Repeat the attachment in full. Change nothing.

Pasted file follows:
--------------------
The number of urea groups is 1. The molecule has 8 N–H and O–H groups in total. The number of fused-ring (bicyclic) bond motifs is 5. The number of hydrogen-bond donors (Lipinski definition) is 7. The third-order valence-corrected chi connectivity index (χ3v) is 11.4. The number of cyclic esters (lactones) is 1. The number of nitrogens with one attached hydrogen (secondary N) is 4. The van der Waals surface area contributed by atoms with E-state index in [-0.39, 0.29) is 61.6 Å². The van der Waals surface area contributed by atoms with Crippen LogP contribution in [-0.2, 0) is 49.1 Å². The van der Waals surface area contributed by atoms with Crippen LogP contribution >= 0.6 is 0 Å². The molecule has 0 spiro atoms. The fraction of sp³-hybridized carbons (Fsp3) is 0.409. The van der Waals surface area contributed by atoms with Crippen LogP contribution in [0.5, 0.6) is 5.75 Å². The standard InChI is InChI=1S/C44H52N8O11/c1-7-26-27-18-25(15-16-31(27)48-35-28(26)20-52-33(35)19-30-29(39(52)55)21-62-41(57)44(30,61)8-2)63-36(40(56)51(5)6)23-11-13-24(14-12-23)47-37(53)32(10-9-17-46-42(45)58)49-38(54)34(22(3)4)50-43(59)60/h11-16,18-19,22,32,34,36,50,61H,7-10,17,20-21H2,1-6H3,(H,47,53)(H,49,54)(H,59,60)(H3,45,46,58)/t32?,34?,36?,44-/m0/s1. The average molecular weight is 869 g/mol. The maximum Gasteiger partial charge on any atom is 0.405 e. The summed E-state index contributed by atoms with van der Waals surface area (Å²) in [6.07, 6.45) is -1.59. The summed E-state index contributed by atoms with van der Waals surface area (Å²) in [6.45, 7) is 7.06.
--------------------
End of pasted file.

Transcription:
The number of urea groups is 1. The molecule has 8 N–H and O–H groups in total. The number of fused-ring (bicyclic) bond motifs is 5. The number of hydrogen-bond donors (Lipinski definition) is 7. The third-order valence-corrected chi connectivity index (χ3v) is 11.4. The number of cyclic esters (lactones) is 1. The number of nitrogens with one attached hydrogen (secondary N) is 4. The van der Waals surface area contributed by atoms with E-state index in [-0.39, 0.29) is 61.6 Å². The van der Waals surface area contributed by atoms with Crippen LogP contribution in [-0.2, 0) is 49.1 Å². The van der Waals surface area contributed by atoms with Crippen LogP contribution >= 0.6 is 0 Å². The molecule has 0 spiro atoms. The fraction of sp³-hybridized carbons (Fsp3) is 0.409. The van der Waals surface area contributed by atoms with Crippen LogP contribution in [0.5, 0.6) is 5.75 Å². The standard InChI is InChI=1S/C44H52N8O11/c1-7-26-27-18-25(15-16-31(27)48-35-28(26)20-52-33(35)19-30-29(39(52)55)21-62-41(57)44(30,61)8-2)63-36(40(56)51(5)6)23-11-13-24(14-12-23)47-37(53)32(10-9-17-46-42(45)58)49-38(54)34(22(3)4)50-43(59)60/h11-16,18-19,22,32,34,36,50,61H,7-10,17,20-21H2,1-6H3,(H,47,53)(H,49,54)(H,59,60)(H3,45,46,58)/t32?,34?,36?,44-/m0/s1. The average molecular weight is 869 g/mol. The maximum Gasteiger partial charge on any atom is 0.405 e. The summed E-state index contributed by atoms with van der Waals surface area (Å²) in [6.07, 6.45) is -1.59. The summed E-state index contributed by atoms with van der Waals surface area (Å²) in [6.45, 7) is 7.06.